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It goes through the mind of every woman who has ever wanted children: What if it doesn’t bond with me?
Or…what if I don’t have that maternal instinct that everyone talks about, what if I don’t feel anything?
I can only imagine the deluge of complicated feelings that wash over parents of a child who is born with mental or physical challenges.
And if your child is of indeterminate…species?
That could take post-partum depression to a whole new level.
Such is the premise of Smudge, directed by KOLT Run Creations co-founder Lisa Thew.
Colby and Nicholas Stillman are a happily married couple, eagerly anticipating the arrival of their first child, when an ambiguous ultrasound--one in which the baby appears more like a smudge than a fetus—ultimately sends their dreams, their plans, their family into a tailspin.
Playwright Rachel Axler, an Emmy Award-winning writer for The Daily Show and Parks and Rec, has found a way to approach an uncomfortable and sensitive subject. Although the script is not short on either compassion or witty banter, some of the scenes—specifically those when Colby is alone with her newborn—contain riffs that are brutal, considering the context.
The story is well balanced in its lack of balance; the parents remain on a roller coaster of emotions, a ride that will not be over anytime soon. This is their new life. What now?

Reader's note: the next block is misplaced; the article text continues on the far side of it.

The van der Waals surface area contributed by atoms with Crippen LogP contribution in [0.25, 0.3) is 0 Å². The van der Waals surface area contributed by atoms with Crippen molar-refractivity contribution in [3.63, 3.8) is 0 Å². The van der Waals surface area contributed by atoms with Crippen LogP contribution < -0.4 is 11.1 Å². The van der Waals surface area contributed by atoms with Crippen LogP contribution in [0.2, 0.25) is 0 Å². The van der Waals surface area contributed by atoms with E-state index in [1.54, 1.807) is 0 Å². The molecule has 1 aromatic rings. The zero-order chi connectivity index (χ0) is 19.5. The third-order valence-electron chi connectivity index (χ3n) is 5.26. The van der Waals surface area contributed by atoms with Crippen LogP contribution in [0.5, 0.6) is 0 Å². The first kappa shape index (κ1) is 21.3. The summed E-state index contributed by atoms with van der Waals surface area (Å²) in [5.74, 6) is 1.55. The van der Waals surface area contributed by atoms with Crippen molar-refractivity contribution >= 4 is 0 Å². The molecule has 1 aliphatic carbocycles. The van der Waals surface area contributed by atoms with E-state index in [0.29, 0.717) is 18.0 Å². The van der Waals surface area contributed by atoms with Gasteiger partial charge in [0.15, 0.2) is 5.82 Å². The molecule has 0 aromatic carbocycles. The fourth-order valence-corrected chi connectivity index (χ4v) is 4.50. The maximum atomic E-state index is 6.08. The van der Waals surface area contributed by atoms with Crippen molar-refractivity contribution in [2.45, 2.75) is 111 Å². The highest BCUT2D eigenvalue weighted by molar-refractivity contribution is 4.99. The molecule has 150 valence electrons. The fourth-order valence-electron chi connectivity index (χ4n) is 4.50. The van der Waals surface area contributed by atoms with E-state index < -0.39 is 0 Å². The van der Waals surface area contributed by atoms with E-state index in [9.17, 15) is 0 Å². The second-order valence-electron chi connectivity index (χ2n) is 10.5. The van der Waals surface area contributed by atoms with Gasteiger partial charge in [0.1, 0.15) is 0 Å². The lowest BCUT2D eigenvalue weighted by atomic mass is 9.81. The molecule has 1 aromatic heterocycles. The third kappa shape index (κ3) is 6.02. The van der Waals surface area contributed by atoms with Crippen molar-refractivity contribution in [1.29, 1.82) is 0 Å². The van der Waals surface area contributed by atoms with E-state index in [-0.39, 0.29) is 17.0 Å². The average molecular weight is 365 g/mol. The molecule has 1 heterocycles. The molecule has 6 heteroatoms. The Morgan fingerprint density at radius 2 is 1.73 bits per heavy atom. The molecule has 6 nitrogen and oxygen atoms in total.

KOLT Run Creations has again chosen a unique show that makes a simple but important statement, which allows the audience to talk and to consider after the final scene has been played.
Co-founder, Kelley Ogden gives a predictably strong performance as Colby, as does Barry Hubbard, as her husband, Nicholas.
What always impresses me about this company is the strong casting of the more peripheral players, who occasionally steal focus from the leads—but in a good way.
In Smudge, Eric Baldwin has those moments as the brother/co-worker-new uncle, fielding phone calls from the new grandmother who can’t understand why she hasn’t received a plane ticket, let alone a photo or two. His dialogue is snappy and caffeinated—more typical of what one might expect from a talented television comedy writer—and provides a little relief from the more intense scenes.
My sixteen-year old accompanied me to the opening night performance. Both of us gave it an unequivocal “thumbs up.”
It wasn’t until later that I realized how grateful I should be that between us we actually had those four opposable thumbs…
Smudge will be performed weekends through May 20th.
All shows will be at the Ooley Theater, 2007 28th Street in midtown Sacramento. Specific information about show times and tickets can be found online at www.KOLTRunCreations.com